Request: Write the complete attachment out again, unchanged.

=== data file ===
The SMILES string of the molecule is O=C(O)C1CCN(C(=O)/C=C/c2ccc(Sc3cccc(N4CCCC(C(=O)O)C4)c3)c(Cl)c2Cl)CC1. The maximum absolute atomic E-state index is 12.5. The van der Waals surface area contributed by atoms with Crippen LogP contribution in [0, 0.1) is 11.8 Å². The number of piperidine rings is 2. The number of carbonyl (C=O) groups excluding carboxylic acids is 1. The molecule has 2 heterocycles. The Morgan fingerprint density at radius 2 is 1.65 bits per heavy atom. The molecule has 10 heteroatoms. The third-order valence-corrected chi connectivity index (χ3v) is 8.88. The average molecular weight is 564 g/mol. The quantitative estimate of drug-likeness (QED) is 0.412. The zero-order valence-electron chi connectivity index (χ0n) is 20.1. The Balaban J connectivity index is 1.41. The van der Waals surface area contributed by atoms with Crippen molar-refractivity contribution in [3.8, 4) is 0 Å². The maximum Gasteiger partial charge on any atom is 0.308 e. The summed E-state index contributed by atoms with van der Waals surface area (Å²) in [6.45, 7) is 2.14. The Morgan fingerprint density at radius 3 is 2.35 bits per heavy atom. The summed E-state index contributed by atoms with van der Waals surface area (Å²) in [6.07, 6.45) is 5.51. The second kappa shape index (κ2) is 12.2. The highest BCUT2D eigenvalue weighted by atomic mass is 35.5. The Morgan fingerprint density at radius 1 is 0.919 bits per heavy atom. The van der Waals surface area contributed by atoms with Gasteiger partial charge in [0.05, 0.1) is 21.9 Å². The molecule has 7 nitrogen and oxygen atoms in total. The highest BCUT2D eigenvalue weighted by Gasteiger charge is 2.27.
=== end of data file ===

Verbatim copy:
The SMILES string of the molecule is O=C(O)C1CCN(C(=O)/C=C/c2ccc(Sc3cccc(N4CCCC(C(=O)O)C4)c3)c(Cl)c2Cl)CC1. The maximum absolute atomic E-state index is 12.5. The van der Waals surface area contributed by atoms with Crippen LogP contribution in [0, 0.1) is 11.8 Å². The number of piperidine rings is 2. The number of carbonyl (C=O) groups excluding carboxylic acids is 1. The molecule has 2 heterocycles. The Morgan fingerprint density at radius 2 is 1.65 bits per heavy atom. The molecule has 10 heteroatoms. The third-order valence-corrected chi connectivity index (χ3v) is 8.88. The average molecular weight is 564 g/mol. The quantitative estimate of drug-likeness (QED) is 0.412. The zero-order valence-electron chi connectivity index (χ0n) is 20.1. The Balaban J connectivity index is 1.41. The van der Waals surface area contributed by atoms with Crippen molar-refractivity contribution in [3.8, 4) is 0 Å². The maximum Gasteiger partial charge on any atom is 0.308 e. The summed E-state index contributed by atoms with van der Waals surface area (Å²) in [6.45, 7) is 2.14. The Morgan fingerprint density at radius 3 is 2.35 bits per heavy atom. The summed E-state index contributed by atoms with van der Waals surface area (Å²) in [6.07, 6.45) is 5.51. The second kappa shape index (κ2) is 12.2. The highest BCUT2D eigenvalue weighted by atomic mass is 35.5. The Morgan fingerprint density at radius 1 is 0.919 bits per heavy atom. The van der Waals surface area contributed by atoms with Gasteiger partial charge in [0.05, 0.1) is 21.9 Å². The molecule has 7 nitrogen and oxygen atoms in total. The highest BCUT2D eigenvalue weighted by Gasteiger charge is 2.27.